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Don't buy a house yet - bad advice?

Benjimoron Avatar
8y, 7m agoPosted 8 years, 7 months ago
http://uk.biz.yahoo.com/19042008/35/homebuyers-afford-patient.html


They say that you're better off waiting, but they don't take into account that waiting 5 years will likely add £75k onto the price of your house. ie buying in 5 years rather than now will cost you £75k.
Benjimoron Avatar
8y, 7m agoPosted 8 years, 7 months ago
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#1
agreed, and wages dont go up that much, the sooner you get on the housing ladder the better, even if its a small house/flat, property will never go down - have they ever, really. bought my firt house for 11,000, sold for 16,000 bought for 20,000 sold for 70,000 so put your money into bricks and mortar - the safest place
#2
I would wait 9-12 months to be honest. Also it really depends on where youre wanting to buy

HPI for March reflected something like a 2.8% decrease for the month. Picture was pretty gloomy across the board except for London where there was actually a 1.6% increase. Some regions saw a decrease of up to 5% in a month (e.g. Midlands). Numbers are off memory but pretty confident that those were the numbers

A lot happening behind the scenes with the BoE trying to stabilise the market by considering to accept certain mortgage backed securities as collateral in return for gilts but nothing definitive yet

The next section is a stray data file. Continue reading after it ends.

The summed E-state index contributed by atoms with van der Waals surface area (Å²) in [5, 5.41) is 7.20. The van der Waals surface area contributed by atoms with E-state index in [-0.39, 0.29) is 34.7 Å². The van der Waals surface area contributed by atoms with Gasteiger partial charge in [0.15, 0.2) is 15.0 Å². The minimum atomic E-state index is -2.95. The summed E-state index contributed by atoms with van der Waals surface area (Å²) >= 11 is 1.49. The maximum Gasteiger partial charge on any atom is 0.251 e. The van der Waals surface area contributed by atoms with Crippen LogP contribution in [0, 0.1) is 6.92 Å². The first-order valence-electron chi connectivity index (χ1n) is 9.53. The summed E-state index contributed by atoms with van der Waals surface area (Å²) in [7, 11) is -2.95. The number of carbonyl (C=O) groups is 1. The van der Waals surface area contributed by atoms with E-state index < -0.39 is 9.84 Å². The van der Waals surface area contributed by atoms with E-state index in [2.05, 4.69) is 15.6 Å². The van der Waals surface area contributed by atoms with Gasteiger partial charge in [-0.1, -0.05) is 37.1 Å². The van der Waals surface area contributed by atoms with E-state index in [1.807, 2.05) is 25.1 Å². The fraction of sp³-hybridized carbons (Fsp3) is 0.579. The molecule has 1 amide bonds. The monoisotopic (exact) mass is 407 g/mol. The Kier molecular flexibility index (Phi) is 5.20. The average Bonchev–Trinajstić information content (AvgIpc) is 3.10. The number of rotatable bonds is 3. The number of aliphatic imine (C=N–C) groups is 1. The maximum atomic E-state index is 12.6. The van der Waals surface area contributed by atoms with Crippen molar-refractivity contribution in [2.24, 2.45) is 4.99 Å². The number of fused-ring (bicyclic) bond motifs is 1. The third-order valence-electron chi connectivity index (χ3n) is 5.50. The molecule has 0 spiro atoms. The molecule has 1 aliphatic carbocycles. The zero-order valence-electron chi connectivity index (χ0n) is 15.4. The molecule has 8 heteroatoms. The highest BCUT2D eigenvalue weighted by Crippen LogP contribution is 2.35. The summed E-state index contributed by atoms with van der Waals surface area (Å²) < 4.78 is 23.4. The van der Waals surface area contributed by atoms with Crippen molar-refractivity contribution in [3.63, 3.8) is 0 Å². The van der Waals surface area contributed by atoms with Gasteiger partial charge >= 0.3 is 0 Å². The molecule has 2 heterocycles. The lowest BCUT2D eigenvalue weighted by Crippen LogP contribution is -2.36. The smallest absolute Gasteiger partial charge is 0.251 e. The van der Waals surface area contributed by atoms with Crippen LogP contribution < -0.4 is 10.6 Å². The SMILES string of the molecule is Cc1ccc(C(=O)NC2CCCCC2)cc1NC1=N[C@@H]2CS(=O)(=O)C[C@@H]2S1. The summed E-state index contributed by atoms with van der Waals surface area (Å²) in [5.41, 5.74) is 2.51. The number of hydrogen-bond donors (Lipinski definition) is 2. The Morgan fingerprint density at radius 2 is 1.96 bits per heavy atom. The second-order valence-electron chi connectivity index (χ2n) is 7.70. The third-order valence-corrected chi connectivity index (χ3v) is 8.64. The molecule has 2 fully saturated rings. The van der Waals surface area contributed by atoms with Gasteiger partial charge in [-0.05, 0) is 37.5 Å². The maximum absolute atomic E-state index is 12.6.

The worse is not behind us....
#3
Buy a fixer-upper, that way you should add value to your investment.
#4
Program on TV showed flats in Manchester that were FS for £120K didn't even reach 70K reserve at auction.
Unless you down grading wait prices will fall
#5
why would it cost like 75k more, houses going down 20 to 30% in correction soon so a 200,000 going to cost 140,000 where is that 75k more in 5 years., its already started house's everywhere except places like london, will start to fall and continue to for years to come, at least next 3 years anyway.
banned#6
I agree, house prices can only go down (in the short term at least) in my opinion.

Around here prices are around the same as they were 6-12 months ago, but whereas last year they were getting snapped up within weeks, not I'm seeing them on the market for a few months.

Add to that the fact it is now much harder to get a mortgage, especially in the sub prime market, people will have to lower prices. To give an example of the mortgage situation, a couple of brokers I know say they could easily get 9/10 people who went to them mortgages, now they are lucky to get 1 in 10 through.
#7
Cant give any professional advice or anything like, all I can say is if it were me I would be waiting 12 months just to see how things are looking.

It is not so much the house prices I would be waiting for, as in to see how much they go up or down, but rather just seeing how world finance in general fares over the next 12 months as this is a rocky time and I dont think things will be better for another year or so.
#8
London is only rising because of the olympics apparantly, why would house prices go up for an event that's 4 years away and only lasts for a few weeks once it's on?
#9